· The seller has no responsibility to provide insurance.


Customs Clearance


· Export clearance is the responsibility of the seller, and any further documents required by the country of export such as:

· an export licence

· Security clearance for export

· Pre-shipment inspection;

· Any other official authorisation

However, the seller is not obliged to clear the goods for transit through third countries, or import.

· Import clearance is the responsibility of the buyer. Where applicable, it is up to the buyer to carry out and pay for all transit/import clearance formalities required by the countries of export/transit/import:

Such as:

· transit/import licence

· Security clearance for export/transit/import

· Pre-shipment inspection; and

· Any other official authorisation

· Customs duty and all tax payments


Identifying the loading point precisely


The parties are advised to specify as clearly as possible the loading point at the named point of shipment where the goods are to be transferred to the quay or the barge to the ship, as the costs and associated handling charges may vary according to the practices of the port.

· The seller is required to either deliver the goods alongside the ship or to procure goods already so delivered for shipment. The reference to “procure” here caters for multiple sales down a chain (string sales), particularly common in the commodity traders.


9. Free on Board (FOB) “Free on board (insert named port of shipment) Incoterms 2020”


The seller is responsible for all costs involved in the process up until the goods are loaded on to a vessel at the named UK port. Once goods have been loaded, the buyer is responsible for any costs and risks involved in the onward shipment.


General Obligations


· The seller is obliged to provide the buyer with the goods packaged ready to be transported, and the commercial invoice in conformity with the contract of sale and any other evidence of conformity required by the contract, and any information required for customs, transport security or insurance.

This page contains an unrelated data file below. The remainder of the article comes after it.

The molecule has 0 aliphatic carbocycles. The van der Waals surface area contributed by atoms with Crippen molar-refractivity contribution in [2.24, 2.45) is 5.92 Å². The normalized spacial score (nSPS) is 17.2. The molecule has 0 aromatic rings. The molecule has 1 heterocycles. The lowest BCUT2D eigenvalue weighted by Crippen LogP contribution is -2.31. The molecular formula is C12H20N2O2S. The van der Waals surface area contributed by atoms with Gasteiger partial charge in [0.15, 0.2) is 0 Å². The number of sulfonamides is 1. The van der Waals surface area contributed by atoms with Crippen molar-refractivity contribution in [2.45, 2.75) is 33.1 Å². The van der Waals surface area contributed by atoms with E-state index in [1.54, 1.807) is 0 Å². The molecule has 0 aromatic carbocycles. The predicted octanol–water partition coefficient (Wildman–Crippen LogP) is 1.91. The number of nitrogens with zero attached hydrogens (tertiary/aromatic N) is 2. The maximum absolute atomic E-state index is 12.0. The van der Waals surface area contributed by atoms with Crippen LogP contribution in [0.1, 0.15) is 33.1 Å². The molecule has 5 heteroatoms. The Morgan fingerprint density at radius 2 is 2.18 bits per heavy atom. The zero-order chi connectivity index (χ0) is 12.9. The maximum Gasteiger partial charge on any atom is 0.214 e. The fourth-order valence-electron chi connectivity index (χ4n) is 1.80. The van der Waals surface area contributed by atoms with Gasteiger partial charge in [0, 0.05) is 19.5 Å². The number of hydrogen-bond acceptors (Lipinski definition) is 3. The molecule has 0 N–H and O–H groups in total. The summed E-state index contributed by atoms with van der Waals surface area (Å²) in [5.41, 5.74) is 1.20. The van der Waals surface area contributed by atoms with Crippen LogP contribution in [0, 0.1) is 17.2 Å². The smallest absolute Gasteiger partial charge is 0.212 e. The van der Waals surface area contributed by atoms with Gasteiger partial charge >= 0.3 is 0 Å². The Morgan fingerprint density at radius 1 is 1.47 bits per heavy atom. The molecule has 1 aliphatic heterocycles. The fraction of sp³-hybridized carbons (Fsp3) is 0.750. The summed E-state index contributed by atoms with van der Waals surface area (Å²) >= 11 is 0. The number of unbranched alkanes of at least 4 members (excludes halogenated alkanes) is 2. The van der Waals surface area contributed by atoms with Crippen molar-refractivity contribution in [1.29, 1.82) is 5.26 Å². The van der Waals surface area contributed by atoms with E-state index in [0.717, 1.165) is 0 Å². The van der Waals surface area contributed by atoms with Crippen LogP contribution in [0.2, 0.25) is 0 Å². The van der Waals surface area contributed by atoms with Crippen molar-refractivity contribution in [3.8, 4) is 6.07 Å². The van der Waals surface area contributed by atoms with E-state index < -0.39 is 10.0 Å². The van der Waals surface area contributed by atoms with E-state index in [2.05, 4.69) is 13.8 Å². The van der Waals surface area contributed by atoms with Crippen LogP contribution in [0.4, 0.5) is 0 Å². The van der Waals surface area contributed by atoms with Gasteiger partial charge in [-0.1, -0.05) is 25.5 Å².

· The buyer must pay the price of the goods as provided in the contract of sale.


Delivery and risk


The seller delivers the goods – and transfers the risk – to the buyer:

· On board the vessel

· Nominated by the buyer

· At the named port of shipment

· Or procures goods already so delivered

The risk of loss or damage to the goods transfers when the goods are on board the vessel, and the buyer bears all costs from that moment onwards.


Mode of transport


· The FOB rule is to be used for only sea or inland waterway transport where the parties intend to deliver the goods by placing the goods on board a vessel. Therefore, the FOB rule is not appropriate where goods are handed over to the carrier before they are alongside the vessel, for example where the goods are handed over to a carrier at a container terminal. Where this is the case, parties should consider using the FCA rule rather than the FOB rule.

· The seller has no responsibility to provide insurance.

· The seller is required to either deliver the goods on board the vessel or to procure goods already delivered for shipment. The reference to “procure” caters for multiple sales down a chain (string sales) particularly common in the commodity trades.

· The seller has no obligation to the buyer to make a contract of carriage.


Customs Clearance


· Export clearance is the responsibility of the seller, and any further documents required by the country of export such as:

· an export licence

· Security clearance for export

· Pre-shipment inspection;

· Any other official authorisation

However, the seller is not obliged to clear the goods for transit through third countries, or import.